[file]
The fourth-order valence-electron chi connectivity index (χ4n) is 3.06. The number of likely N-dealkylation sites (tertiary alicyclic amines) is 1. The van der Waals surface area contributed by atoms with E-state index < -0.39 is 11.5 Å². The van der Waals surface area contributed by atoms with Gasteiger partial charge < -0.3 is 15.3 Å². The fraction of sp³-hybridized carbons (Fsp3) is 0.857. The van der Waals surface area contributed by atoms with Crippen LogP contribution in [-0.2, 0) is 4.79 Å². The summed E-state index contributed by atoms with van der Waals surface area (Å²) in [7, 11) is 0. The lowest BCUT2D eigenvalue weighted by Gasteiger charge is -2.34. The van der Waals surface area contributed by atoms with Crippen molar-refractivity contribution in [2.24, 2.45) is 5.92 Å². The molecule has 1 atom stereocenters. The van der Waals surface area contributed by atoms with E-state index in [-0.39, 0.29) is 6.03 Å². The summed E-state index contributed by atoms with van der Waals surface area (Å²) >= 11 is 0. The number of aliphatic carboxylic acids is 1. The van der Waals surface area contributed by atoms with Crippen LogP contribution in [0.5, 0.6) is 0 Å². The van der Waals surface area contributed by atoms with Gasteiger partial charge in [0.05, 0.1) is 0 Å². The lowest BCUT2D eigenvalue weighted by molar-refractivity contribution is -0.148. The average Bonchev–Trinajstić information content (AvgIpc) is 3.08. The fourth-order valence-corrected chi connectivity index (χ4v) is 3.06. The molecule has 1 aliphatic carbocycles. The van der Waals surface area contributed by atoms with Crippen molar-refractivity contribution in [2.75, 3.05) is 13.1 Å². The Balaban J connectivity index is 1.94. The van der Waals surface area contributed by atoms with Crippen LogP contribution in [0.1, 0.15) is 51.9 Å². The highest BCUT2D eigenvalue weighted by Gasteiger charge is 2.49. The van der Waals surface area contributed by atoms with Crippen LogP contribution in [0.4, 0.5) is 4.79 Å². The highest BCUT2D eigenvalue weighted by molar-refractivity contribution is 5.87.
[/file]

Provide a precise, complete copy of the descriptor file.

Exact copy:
The fourth-order valence-electron chi connectivity index (χ4n) is 3.06. The number of likely N-dealkylation sites (tertiary alicyclic amines) is 1. The van der Waals surface area contributed by atoms with E-state index < -0.39 is 11.5 Å². The van der Waals surface area contributed by atoms with Gasteiger partial charge < -0.3 is 15.3 Å². The fraction of sp³-hybridized carbons (Fsp3) is 0.857. The van der Waals surface area contributed by atoms with Crippen LogP contribution in [-0.2, 0) is 4.79 Å². The summed E-state index contributed by atoms with van der Waals surface area (Å²) in [7, 11) is 0. The lowest BCUT2D eigenvalue weighted by Gasteiger charge is -2.34. The van der Waals surface area contributed by atoms with Crippen molar-refractivity contribution in [2.24, 2.45) is 5.92 Å². The molecule has 1 atom stereocenters. The van der Waals surface area contributed by atoms with E-state index in [-0.39, 0.29) is 6.03 Å². The summed E-state index contributed by atoms with van der Waals surface area (Å²) >= 11 is 0. The number of aliphatic carboxylic acids is 1. The van der Waals surface area contributed by atoms with Crippen LogP contribution in [0.5, 0.6) is 0 Å². The van der Waals surface area contributed by atoms with Gasteiger partial charge in [0.05, 0.1) is 0 Å². The lowest BCUT2D eigenvalue weighted by molar-refractivity contribution is -0.148. The average Bonchev–Trinajstić information content (AvgIpc) is 3.08. The fourth-order valence-corrected chi connectivity index (χ4v) is 3.06. The molecule has 1 aliphatic carbocycles. The van der Waals surface area contributed by atoms with Crippen molar-refractivity contribution in [2.75, 3.05) is 13.1 Å². The Balaban J connectivity index is 1.94. The van der Waals surface area contributed by atoms with Crippen LogP contribution in [0.1, 0.15) is 51.9 Å². The highest BCUT2D eigenvalue weighted by Gasteiger charge is 2.49. The van der Waals surface area contributed by atoms with Crippen LogP contribution in [0.4, 0.5) is 4.79 Å². The highest BCUT2D eigenvalue weighted by molar-refractivity contribution is 5.87.